I taught this class with a C1 group of adult students but there’s no reason why, with a bit of grading, that this can’t work with all students of any levels! Sometimes it’s nice (and beneficial) to throw out the coursebook and just play with the language. I now have a group of budding storytellers!

Let me know how you get on with yours:)

Book Club Bonanza

We all know how hard it can be to motivate students to read outside of the class; especially those who don’t read in their own language. They have homework, some have part time jobs, familial responsibilities and kids so convincing them to find the find to read in this busy schedule isn’t easy. I know this because I am exactly the same, especially now it’s dark and cold.

Well after experimenting with book clubs and reading groups over the past few years I’ve found a formula which seems to work!

Firstly – Creating space for discussions

Having an inclusive book club in a school makes it VERY difficult for the teacher to choose a book which suits all students levels and interests. That is why rather than having a club which revolves around a particular book or story, my book club revolves around topics. Each week we have a discussion theme; characters, relationships, the story, etc, which can be adapted to suit any book at any level. I provide the students with a selection of questions to help them think of what to say and organise their thoughts and they then discuss the questions with their partner in the context of their own book. Whether the students read one page, one chapter or the whole book doesn’t matter as they are reading at the level and at their own pace.

Secondly – Choosing the right book

Choosing their own book doesn’t only make life easier for the teacher, it also makes it more meaningful for the student. By allowing them to choose a book that they are genuinely interested in and excited about, it will increase the chance of them taking part in discussions. It’s important to remind students that they don’t have to finish the book. If they don’t like it, they don’t have to slog their way to the end. If I stop reading a book because I don’t like it, I can’t expect my students to see it to the end.

The one tip I always give my students when choosing to read for fun is pick a book which is around a level lower than their current level. There’s nothing fun about struggling through a story with vocabulary you don’t understand and a timeline which jumps between tenses. If could be useful to invest in a few graded reading books or even children’s books for the students to choose from if they don’t own any.

Thirdly – Adding variety

Although there are many benefits to having a freer styled book club, it is still important for students to share their different opinions about the same story; this is where short stories and flash fiction is particularly useful. Once a fortnight or once every three weeks, if you have a fairly regular group of attendees, you give the students a short story to read over the week in preparation for the next gathering. Unfortunately for me, I have a rather inconsistent cohort of students attending so I often dedicate around 15 minutes at the start of the session for them to read the story. Similarly to with their own book, they can then discuss their initial thoughts of the story and (hopefully) engage in some good discussions. Again, it’s important to remind the students they don’t have to have liked or enjoyed the short story. Having a variety of opinions will make for a more worthwhile interaction.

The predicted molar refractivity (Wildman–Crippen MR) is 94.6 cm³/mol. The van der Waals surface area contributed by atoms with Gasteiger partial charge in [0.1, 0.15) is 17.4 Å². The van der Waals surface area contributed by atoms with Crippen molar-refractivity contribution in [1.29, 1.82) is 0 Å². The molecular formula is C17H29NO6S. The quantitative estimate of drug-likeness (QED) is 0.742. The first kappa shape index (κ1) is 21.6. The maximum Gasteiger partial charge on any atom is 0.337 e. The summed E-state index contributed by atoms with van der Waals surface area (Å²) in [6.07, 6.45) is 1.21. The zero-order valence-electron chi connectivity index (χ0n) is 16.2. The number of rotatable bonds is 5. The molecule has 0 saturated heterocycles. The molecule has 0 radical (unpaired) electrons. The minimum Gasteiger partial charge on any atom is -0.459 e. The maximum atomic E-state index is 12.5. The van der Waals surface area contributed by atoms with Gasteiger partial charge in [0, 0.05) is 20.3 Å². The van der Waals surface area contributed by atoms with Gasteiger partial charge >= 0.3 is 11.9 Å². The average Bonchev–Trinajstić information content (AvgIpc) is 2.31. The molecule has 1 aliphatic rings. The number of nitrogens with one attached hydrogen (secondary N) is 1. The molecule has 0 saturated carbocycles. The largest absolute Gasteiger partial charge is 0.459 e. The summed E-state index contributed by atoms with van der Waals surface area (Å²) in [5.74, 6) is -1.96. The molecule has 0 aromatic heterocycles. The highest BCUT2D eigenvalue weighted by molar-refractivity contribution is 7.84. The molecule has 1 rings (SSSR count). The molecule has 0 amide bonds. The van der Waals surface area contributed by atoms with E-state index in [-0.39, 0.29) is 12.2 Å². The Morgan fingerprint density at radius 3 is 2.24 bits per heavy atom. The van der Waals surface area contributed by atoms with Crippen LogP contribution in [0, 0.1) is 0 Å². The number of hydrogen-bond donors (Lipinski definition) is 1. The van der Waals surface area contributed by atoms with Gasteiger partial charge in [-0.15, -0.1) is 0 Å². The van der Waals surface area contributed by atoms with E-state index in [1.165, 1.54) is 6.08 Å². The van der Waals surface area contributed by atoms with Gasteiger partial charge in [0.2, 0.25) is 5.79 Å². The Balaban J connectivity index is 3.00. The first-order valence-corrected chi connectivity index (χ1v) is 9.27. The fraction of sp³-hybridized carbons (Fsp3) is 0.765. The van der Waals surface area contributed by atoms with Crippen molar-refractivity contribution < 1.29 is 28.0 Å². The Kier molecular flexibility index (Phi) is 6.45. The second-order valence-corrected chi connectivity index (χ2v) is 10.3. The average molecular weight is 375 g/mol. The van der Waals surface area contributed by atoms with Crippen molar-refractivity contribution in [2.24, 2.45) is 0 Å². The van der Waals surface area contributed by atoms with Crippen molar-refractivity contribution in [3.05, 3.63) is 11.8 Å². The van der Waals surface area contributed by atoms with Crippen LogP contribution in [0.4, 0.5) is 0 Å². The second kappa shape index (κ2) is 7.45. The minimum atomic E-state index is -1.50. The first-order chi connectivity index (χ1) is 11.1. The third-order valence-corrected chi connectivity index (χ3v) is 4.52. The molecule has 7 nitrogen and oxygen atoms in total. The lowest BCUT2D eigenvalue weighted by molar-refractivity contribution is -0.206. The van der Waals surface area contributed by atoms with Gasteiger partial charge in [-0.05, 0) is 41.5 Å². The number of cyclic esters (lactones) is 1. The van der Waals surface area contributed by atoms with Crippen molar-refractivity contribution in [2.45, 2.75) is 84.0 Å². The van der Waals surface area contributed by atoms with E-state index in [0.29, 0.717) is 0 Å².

Here’s a list of places I have taken short stories/ flash fiction from:

Good luck setting up your own book club; get in touch with any success you have!

The Trials and Tribulations of a First Time Summer School DOS

Fielding complaints and gripes to delivering disciplinary actions, this summer was a bit more than I bargained for. And more fun that I could ever have imagined!

I worked for the same summer school last year as a teacher, so when I contacted the Programme Director and she offered me the position of DOS, I was a bubbling mixture of enthusiasm, excitement and apprehension. I genuinely thought I was completely prepared. Although I didn’t necessarily find the role difficult; my eyes were most definitely opened by the end of summer than at the start.

With hindsight being such a wonderful thing, I’ve complied a list of things which would’ve had me better prepared.

Managing teachers

What I didn’t realise when I so eagerly accepted the job was that the teachers would require just as much (perhaps even more) managing than the students. The teachers all had different experiences and came from different backgrounds, so managing and delivering CPD sessions which were relevant to everyone took a bit of thinking. I eventually decided to spend our first CPD meeting discussing as a group and the teachers decided on their own what input they wanted and/or needed.